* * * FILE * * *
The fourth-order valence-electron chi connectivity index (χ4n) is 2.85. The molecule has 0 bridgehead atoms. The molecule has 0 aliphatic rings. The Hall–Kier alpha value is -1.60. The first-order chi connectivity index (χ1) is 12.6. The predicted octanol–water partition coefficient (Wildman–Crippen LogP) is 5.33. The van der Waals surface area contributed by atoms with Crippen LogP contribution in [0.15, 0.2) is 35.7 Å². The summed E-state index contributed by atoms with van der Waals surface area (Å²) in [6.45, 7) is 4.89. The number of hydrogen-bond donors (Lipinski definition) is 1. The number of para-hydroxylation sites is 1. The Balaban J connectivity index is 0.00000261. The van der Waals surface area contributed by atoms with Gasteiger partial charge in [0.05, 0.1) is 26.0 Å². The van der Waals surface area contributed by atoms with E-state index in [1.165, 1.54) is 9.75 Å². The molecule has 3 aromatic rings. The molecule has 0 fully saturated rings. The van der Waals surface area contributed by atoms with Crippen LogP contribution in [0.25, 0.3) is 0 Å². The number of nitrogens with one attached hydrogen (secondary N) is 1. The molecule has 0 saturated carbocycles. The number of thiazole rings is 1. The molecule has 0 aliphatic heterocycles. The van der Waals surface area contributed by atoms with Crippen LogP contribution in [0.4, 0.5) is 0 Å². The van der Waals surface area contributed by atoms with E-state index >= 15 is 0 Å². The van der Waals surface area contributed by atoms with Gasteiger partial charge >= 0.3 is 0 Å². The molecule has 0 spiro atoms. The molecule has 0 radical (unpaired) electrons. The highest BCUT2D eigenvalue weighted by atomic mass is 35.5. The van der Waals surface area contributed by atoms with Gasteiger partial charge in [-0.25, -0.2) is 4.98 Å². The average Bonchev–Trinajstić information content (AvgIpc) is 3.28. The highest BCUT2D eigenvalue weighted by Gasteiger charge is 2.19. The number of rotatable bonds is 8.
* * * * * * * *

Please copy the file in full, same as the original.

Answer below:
The fourth-order valence-electron chi connectivity index (χ4n) is 2.85. The molecule has 0 bridgehead atoms. The molecule has 0 aliphatic rings. The Hall–Kier alpha value is -1.60. The first-order chi connectivity index (χ1) is 12.6. The predicted octanol–water partition coefficient (Wildman–Crippen LogP) is 5.33. The van der Waals surface area contributed by atoms with Crippen LogP contribution in [0.15, 0.2) is 35.7 Å². The summed E-state index contributed by atoms with van der Waals surface area (Å²) in [6.45, 7) is 4.89. The number of hydrogen-bond donors (Lipinski definition) is 1. The number of para-hydroxylation sites is 1. The Balaban J connectivity index is 0.00000261. The van der Waals surface area contributed by atoms with Gasteiger partial charge in [0.05, 0.1) is 26.0 Å². The van der Waals surface area contributed by atoms with E-state index in [1.165, 1.54) is 9.75 Å². The molecule has 3 aromatic rings. The molecule has 0 fully saturated rings. The van der Waals surface area contributed by atoms with Crippen LogP contribution in [0.25, 0.3) is 0 Å². The number of nitrogens with one attached hydrogen (secondary N) is 1. The molecule has 0 saturated carbocycles. The number of thiazole rings is 1. The molecule has 0 aliphatic heterocycles. The van der Waals surface area contributed by atoms with Crippen LogP contribution in [0.4, 0.5) is 0 Å². The van der Waals surface area contributed by atoms with E-state index >= 15 is 0 Å². The van der Waals surface area contributed by atoms with Gasteiger partial charge >= 0.3 is 0 Å². The molecule has 0 spiro atoms. The molecule has 0 radical (unpaired) electrons. The highest BCUT2D eigenvalue weighted by atomic mass is 35.5. The van der Waals surface area contributed by atoms with Gasteiger partial charge in [-0.25, -0.2) is 4.98 Å². The average Bonchev–Trinajstić information content (AvgIpc) is 3.28. The highest BCUT2D eigenvalue weighted by Gasteiger charge is 2.19. The number of rotatable bonds is 8.